A typical streamer section consists of an external jacket, connectors, spacers, and strength members. The external jacket protects the interior of the streamer section from water ingress. The connectors at the ends of each streamer section link the section mechanically, electrically and/or optically to adjacent sections and, hence, ultimately to the seismic towing vessel. The strength members, usually two or more, run down the length of each streamer section from end connector to connector, providing axial mechanical strength. A wire bundle also runs down the length of each streamer section, containing electrical power conductors and electrical data communication wires. In some instances, fiber optics for data communication are included in the wire bundle. Hydrophones or groups of hydrophones are located within the streamer. The hydrophones have sometimes been located within the spacers for protection. The distance between spacers is normally about 0.7 meters. A hydrophone group, typically comprising 8 or 16 hydrophones, normally extends for a length of about 12.5 meters.

The interior of the seismic streamers is filled with a core material to provide buoyancy and desirable acoustic properties. For many years, most seismic streamers have been filled with a fluid core material. This fluid-filled streamer design is well proven and has been used in the industry for a long time. However, there are two main drawbacks with this type of design. The first drawback is leakage of the fluid into the surrounding water when a streamer section is damaged and cut. Since the fluids in the streamers are typically hydrocarbons, such as kerosene, this leakage is a serious environmental problem. This damage can occur while the streamer is being towed through the water or it can occur while the streamer is being deployed from or retrieved onto the streamer winch on which streamers are typically stored on the seismic tow vessel.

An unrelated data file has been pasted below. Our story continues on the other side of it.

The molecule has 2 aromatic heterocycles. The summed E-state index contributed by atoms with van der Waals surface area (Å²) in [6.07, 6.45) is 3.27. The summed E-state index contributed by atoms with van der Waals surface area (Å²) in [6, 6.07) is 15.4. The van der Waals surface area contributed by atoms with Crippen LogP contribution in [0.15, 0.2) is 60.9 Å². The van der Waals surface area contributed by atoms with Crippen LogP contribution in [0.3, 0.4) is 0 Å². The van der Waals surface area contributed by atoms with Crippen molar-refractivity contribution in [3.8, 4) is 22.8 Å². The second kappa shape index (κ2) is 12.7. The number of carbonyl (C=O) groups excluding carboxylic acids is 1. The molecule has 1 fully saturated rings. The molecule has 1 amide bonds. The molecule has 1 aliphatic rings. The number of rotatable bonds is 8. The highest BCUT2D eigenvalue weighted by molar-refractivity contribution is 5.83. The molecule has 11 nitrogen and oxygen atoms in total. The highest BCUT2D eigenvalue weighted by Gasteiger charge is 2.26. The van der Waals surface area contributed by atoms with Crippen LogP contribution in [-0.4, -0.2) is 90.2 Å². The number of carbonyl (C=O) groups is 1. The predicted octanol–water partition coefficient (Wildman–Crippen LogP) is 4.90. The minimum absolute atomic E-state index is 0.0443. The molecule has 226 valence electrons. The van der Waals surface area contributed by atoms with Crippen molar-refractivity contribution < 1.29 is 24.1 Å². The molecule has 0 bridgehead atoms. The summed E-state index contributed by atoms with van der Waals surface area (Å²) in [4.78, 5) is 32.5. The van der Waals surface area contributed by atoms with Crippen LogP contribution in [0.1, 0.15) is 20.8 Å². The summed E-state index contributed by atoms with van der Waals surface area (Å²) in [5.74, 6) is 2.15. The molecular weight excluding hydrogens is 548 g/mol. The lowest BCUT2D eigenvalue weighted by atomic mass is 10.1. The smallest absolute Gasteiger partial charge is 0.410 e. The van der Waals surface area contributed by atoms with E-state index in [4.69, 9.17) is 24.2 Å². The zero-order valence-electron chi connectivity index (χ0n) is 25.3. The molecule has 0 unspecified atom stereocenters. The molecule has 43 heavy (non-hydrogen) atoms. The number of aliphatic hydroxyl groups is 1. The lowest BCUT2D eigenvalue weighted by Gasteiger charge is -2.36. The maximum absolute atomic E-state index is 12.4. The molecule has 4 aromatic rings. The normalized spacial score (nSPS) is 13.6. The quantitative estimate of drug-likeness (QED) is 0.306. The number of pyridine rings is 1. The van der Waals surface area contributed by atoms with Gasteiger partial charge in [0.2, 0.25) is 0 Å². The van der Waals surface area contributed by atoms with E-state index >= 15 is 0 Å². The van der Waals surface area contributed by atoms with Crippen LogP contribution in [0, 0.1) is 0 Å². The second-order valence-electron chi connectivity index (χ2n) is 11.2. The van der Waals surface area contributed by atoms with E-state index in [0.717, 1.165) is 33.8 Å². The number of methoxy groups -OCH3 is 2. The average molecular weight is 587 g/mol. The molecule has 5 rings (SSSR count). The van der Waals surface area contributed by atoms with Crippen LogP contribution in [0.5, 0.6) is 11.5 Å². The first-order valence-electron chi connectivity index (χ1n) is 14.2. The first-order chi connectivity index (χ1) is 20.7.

The second drawback to using fluid-filled streamer sections is the noise generated by vibrations as the streamer is towed through the water. These vibrations develop internal pressure waves traveling through the fluid in the streamer sections, which are often referred to as “bulge waves” or “breathing waves”. This noise is described, for example, in the paper S. P. Beerens et al., “Flow Noise Analysis of Towed Sonar Arrays”, UDT 99—Conference Proceedings Undersea Defense Technology, Jun. 29-Jul. 1, 1999, Nice, France, Nexus Media Limited, Swanley, Kent.

In the ideal situation of a streamer moving at constant speed, all the components—the outer skin, connectors, spacers, strength members, and fluid core material—are not moving relative to each other. In realistic conditions, however, vibrations of the seismic streamer leading to transient motion of the strength members are caused by such events as pitching and heaving of the seismic vessel, paravanes, and tail buoys attached to the streamers; strumming of the towing cables attached to the streamers caused by vortex shedding on the cables, or operation of depth-control devices located on the streamers. The transient motion of the strength members displaces the spacers or connectors, causing pressure fluctuations in the fluid core material that are detected by the hydrophones. The pressure fluctuations radiating away from the spacers or connectors also cause the flexible outer skin to bulge in and out as a traveling wave, giving this phenomenon its name.